10 Tips On How To Find A Significant Other When You’ve Been Single For A Long Time

When you’ve been single for a long time, you can start to feel like you’re never going to meet a significant other. Even if you logically know that life is still absolutely worth living without a relationship, this can still be a really crappy feeling. When I was in college, I broke up with my first long-term boyfriend, and stayed relatively single (aside from casual hook-up type relationships) for almost six years. During that time, I watched my close friends get in and out of relationships, saw some friends get engaged, and watched other chronically single people meet partners. After a few years of loving the single life, I started to feel completely defeated. I was sick of being on my own, and I wanted a boyfriend. The problem? I had no idea how to find a relationship, and I started to feel like it was never going to happen.

This, of course, was not true. I did meet someone, and even though things were rocky at the start, we grew as a couple, and we’re now engaged. Now, if you’re reading this, searching for someone, that story probably made you roll your eyes. I heard stories like that all the time when I was in my single phase, and they always made me feel annoyed. “Oh yes,” I would think sarcastically. “It’s just so easy. I’ll just sit around and wait while you enjoy your happily ever after.” 

But listen! If you don’t want to hear the “how we met” stories from successful couples, you should pay attention to them, because they can teach you how to meet someone yourself. In a recent Ask Reddit thread, users were asked how they met a significant other after being single and feeling hopeless for a long time. The answers could help you find your way to your future partner, so here are some tips on how to find a relationship:

Use Your Friends

High school and college are two great places to meet people, because it feels natural and easy. But if you aren't in high school or college, you might feel like you have nowhere to meet anyone. If that's the case, start relying on your friends. Let them know you're single and looking, and ask if they know anyone. If they don't know anyone in the moment, they might think of you when they find someone, and they can help set you up. It works a lot of the time!

One example? User sojutango says, "Almost every person I've slept with/dated was someone I had met through a friend, either by being introduced directly or being at the same social gathering. I think the fact that we had mutual friends and shared interests made it easier for them to overlook my lack of attractiveness." Even if your friends don't directly set you up, go out with them to mingle with different groups of people instead of always hanging with your own group. You might just stumble upon someone you like.

Source: iStock

Get Out Of Your Comfort Zone

Sometimes we find ourselves in a dating rut because we've been doing the same thing in the same place for too long. Pushing yourself out of your comfort zone can force you to meet and interact with a whole new group of people, which can be a good thing. User cheddarbiscuitcat makes the case for studying abroad or traveling on your own, saying, "I was pretty shy, antisocial, and a bit socially awkward when I was younger. Studied abroad and fended for myself for half a year. Came back stronger, more determined, and very opinionated so I interacted with people more. Still a bit socially awkward, but not as bad. I decided to go on dates not long after."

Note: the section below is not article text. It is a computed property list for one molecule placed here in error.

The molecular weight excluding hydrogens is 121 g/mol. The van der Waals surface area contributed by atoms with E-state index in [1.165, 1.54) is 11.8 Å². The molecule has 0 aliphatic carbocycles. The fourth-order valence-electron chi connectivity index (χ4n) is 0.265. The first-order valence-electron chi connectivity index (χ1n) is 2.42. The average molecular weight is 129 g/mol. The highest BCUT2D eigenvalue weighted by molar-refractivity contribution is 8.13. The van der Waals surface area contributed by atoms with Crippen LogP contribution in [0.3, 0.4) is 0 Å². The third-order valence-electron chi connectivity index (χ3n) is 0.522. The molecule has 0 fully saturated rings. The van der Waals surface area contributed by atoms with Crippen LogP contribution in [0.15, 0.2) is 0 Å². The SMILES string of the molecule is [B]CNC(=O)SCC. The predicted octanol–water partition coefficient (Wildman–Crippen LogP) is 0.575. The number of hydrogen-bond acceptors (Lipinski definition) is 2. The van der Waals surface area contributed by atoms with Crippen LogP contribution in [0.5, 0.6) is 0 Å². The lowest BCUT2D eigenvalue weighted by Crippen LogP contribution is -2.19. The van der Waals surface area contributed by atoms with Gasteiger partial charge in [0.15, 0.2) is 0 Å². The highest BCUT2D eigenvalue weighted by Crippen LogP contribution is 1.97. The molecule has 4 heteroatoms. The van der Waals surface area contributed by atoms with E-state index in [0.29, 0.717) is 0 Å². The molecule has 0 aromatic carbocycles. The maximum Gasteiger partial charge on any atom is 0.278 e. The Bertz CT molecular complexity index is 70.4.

Even if you don't meet someone, getting out of your hometown and traveling has so many other benefits. It helps you grow as a person, it gives you new experiences, and it can help teach you so much.

Source: iStock

Go To Therapy

Maybe you've been single for a long time because you're dealing with some emotional issues, like anxiety, depression, or a serious lack of confidence. It sounds corny, but it's true: you have to work on yourself before you can successfully date someone. You might want to look into therapy. User gratuitousnipcleave says, "I think the years of therapy really paid off. I was just a lot happier, healthier and more resilient. It came across to him and he knew I was worth pursuing. Had I not got my mental, physical, and emotional shit together he would have passed me over I'm sure."

I'm not ashamed to say that I went to therapy when I was single, and I found it incredibly helpful. I definitely credit it when it comes to my attitude about relationships and what I deserve!

Source: iStock

Force Yourself To Be More Social

As a shy, awkward introvert, I definitely know how hard it can be to act more social. Unfortunately, you probably won't meet someone organically if you just hang by yourself or with your best friend every day. You have to push yourself to go out, at least once in a while. User Savvycattt says, "I was shy, overweight, and sort of the 'duff' of my friend group. I had also been talking to a guy at the time who was terrible on my self-esteem, topped with also having been raped not Long before that. Then I made the decision to go out of my shell to a party that my friend threw with all of her coworkers, and there he was. 🙂 He liked me from the second he saw me and was just really upfront with me, there was no games, it was just fantastic from the start. He's seen me at my lowest points and at my highest points, and we've been married for two months now!"

Of course, you probably won't meet someone the very first time you go out (although you might!), but keep at it - you never know.

Source: iStock

Learn To Focus On Yourself

Again, you really do have to like yourself first before you can find someone who's a great partner.